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LectionAid 4th Quarter2011

Extra Material

 

Sunday: September 4, 2011, 23rd Sunday in Ordinary Time (12th after Pentecost) Proper 18

Readings: [Psalm 149 or Psalm 119:33-40], [Exodus 12:1-14 or Ezekiel 33:7-11], Romans 13:8-14, Matthew 18:15-20

(No Extra Material)

Sunday: September 11, 2011, 24th Sunday in Ordinary Time (13th after Pentecost) Proper 19

Readings: [Psalm 114 or Exodus 15:1b-11, 20-21 or Psalm 103:(1-7) 8-13], [Exodus 14:19-31or Genesis 50:15-21], Romans 14:1-12, Matthew 18:21-35

(No Extra Material)

Sunday: September 18, 2011, 25th Sunday in Ordinary Time (14th after Pentecost) Proper 20

Readings: [Psalm 105:1-6, 37-45 or Psalm 145:1-8],[Exodus 16:2-15 or Jonah 3:10-4:11], Philippians 1:21-30, Matthew 20:1-16

(No Extra Material)

Sunday: September 25, 2011, 26th Sunday in Ordinary Time (15th after Pentecost) Proper 21

Readings: [Psalm 78:1-4, 12-16 or Psalm 25:1-9],[Exodus 17:1-7 or Ezekiel 18:1-4, 25-32],Philippians 2:1-13,Matthew 21:23-32

(No Extra Material)

Sunday: October 2, 2011, 27th Sunday in Ordinary Time (16th after Pentecost) Proper 22

Readings: [Psalm 19 or Psalm 80:7-15], [Exodus 20:1-4, 7-9, 12-20 or Isaiah 5:1-7], Philippians 3:4b-14, Matthew 21:33-46

While none of our parishioners would justify the murder or assaults of the tenants in the parable, they may have nonetheless contributed mightily to their children’s poor mental health and psycho-social incompetence. Quoting Paul Bohn, a UCLA psychiatrist, the author of the article How to Land Your Kids in Therapy makes this point. “Many parents will do anything to avoid having their kids experience even mild discomfort, anxiety, or disappointment—“anything less than pleasant,” as he puts it—with the result that when, as adults, they experience the normal frustrations of life, they think something must be terribly wrong” The upshot is this: children do not develop the normal resiliency that comes from experiencing consequences, including the consequences of not keeping contracts, being late for work, turning in shoddy work in school, and a host of other self-concept building benefits that comes when humans learn to pick themselves up, keep promises and do the work required to get the desired “A” grade. (Gottlieb, L. 2011. Retrieved from http://www.theatlantic.com/magazine/archive/2011/07/how-to-land-your-kid-in-therapy/8555/).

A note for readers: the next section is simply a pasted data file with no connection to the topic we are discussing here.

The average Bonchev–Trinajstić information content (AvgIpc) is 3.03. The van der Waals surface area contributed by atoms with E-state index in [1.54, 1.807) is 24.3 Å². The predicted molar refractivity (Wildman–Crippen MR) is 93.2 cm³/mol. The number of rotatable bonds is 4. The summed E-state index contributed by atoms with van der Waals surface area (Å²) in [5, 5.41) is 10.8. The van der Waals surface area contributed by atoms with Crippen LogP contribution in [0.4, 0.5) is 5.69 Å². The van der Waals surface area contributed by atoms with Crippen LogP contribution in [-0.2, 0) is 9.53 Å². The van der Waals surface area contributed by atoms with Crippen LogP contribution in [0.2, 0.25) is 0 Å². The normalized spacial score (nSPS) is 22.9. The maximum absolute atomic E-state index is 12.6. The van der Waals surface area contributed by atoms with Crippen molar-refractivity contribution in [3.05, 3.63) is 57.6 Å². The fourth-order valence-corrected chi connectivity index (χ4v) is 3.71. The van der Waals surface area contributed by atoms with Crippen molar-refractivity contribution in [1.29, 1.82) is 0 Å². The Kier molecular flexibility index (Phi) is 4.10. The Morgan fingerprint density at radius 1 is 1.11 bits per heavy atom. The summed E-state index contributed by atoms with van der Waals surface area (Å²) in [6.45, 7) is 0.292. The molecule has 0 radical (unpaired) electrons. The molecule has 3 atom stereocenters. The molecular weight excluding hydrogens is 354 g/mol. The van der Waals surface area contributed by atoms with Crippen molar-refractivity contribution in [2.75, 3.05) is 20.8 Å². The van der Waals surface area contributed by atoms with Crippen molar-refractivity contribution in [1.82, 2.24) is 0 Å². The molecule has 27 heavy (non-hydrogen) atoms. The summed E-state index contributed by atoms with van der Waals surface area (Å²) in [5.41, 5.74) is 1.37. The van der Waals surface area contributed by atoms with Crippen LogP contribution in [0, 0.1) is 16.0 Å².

Sunday: October 9, 2011, 28th Sunday in Ordinary Time (17th after Pentecost) Proper 23